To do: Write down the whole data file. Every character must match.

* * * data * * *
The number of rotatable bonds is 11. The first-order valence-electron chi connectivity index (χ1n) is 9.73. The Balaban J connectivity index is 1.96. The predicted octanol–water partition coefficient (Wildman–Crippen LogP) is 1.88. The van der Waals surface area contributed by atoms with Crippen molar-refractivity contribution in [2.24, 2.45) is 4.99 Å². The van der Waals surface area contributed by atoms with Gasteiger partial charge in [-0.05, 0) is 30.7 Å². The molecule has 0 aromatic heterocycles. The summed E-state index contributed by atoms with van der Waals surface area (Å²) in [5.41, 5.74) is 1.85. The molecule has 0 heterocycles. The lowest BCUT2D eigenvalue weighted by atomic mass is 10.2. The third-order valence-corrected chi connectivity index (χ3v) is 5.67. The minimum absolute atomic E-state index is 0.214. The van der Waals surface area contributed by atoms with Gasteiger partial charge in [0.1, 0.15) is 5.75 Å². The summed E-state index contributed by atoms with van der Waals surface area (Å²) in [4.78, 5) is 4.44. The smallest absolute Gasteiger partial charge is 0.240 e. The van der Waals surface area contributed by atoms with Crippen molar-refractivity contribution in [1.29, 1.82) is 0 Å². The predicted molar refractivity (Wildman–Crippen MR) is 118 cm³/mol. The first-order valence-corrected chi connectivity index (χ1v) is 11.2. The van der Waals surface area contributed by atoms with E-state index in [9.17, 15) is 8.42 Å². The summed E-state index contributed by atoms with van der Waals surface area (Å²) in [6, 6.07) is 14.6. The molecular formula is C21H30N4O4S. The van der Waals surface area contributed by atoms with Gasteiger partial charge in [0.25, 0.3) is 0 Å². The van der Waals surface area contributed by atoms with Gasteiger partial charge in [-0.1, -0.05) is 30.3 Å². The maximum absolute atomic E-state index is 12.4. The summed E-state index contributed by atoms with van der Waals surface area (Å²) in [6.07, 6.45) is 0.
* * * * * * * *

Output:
The number of rotatable bonds is 11. The first-order valence-electron chi connectivity index (χ1n) is 9.73. The Balaban J connectivity index is 1.96. The predicted octanol–water partition coefficient (Wildman–Crippen LogP) is 1.88. The van der Waals surface area contributed by atoms with Crippen molar-refractivity contribution in [2.24, 2.45) is 4.99 Å². The van der Waals surface area contributed by atoms with Gasteiger partial charge in [-0.05, 0) is 30.7 Å². The molecule has 0 aromatic heterocycles. The summed E-state index contributed by atoms with van der Waals surface area (Å²) in [5.41, 5.74) is 1.85. The molecule has 0 heterocycles. The lowest BCUT2D eigenvalue weighted by atomic mass is 10.2. The third-order valence-corrected chi connectivity index (χ3v) is 5.67. The minimum absolute atomic E-state index is 0.214. The van der Waals surface area contributed by atoms with Gasteiger partial charge in [0.1, 0.15) is 5.75 Å². The summed E-state index contributed by atoms with van der Waals surface area (Å²) in [4.78, 5) is 4.44. The smallest absolute Gasteiger partial charge is 0.240 e. The van der Waals surface area contributed by atoms with Crippen molar-refractivity contribution in [1.29, 1.82) is 0 Å². The predicted molar refractivity (Wildman–Crippen MR) is 118 cm³/mol. The first-order valence-corrected chi connectivity index (χ1v) is 11.2. The van der Waals surface area contributed by atoms with E-state index in [9.17, 15) is 8.42 Å². The summed E-state index contributed by atoms with van der Waals surface area (Å²) in [6, 6.07) is 14.6. The molecular formula is C21H30N4O4S. The van der Waals surface area contributed by atoms with Gasteiger partial charge in [0.25, 0.3) is 0 Å². The van der Waals surface area contributed by atoms with Gasteiger partial charge in [-0.1, -0.05) is 30.3 Å². The maximum absolute atomic E-state index is 12.4. The summed E-state index contributed by atoms with van der Waals surface area (Å²) in [6.07, 6.45) is 0.